The industry in which money was invested from patriotic motives alone did not       last long. They wanted Irish investors to invest in Irish industrial enterprises because of the prospect of getting a return on their investment, and they wanted those responsible for the conduct of Irish industries to carry them on as business concerns, with the obligation of giving good value to their customers and at the same time securing a return on the money invested to the satisfaction of the shareholders. That was the position to which they now had attained, and in these circumstances the future of industrial development, even though there was a wide field to be covered, could be looked to with every confidence, and progress would be even more rapid than hitherto. That factory, he said, bore the seeds of future expansion for it contributed to much wider plans than those entertained by the directors and shareholders. The Government realised that its success was going to spread itself in many other quarters.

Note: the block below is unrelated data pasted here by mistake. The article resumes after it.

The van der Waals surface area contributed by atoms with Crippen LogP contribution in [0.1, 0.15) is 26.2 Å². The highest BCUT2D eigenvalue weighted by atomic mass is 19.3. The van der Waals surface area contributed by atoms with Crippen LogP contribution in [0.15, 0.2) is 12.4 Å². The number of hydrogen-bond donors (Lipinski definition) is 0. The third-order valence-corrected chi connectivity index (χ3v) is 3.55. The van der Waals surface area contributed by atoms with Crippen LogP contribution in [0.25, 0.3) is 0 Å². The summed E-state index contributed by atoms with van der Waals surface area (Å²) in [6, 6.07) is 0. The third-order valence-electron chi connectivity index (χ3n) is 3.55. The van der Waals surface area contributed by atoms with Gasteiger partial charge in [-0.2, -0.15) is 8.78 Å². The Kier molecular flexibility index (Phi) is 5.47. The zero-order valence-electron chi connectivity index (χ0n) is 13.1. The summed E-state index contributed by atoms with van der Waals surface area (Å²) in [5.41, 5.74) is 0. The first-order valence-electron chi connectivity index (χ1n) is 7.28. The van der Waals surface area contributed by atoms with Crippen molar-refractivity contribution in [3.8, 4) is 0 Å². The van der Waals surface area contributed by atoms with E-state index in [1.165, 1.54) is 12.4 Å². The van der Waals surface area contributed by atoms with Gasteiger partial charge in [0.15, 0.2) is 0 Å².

The County Kildare had benefited to no inconsiderable extent from the industrial development which had taken place, and that was largely due to the fact that it had the good fortune to be represented in the Dail by three deputies who, regardless of differences on other matters, worked together to promote anything which would be of benefit to County Kildare. The cordiality and co-operation which existed between them was a very hopeful sign for the future of the county, and they had set a headline which might be followed by other counties.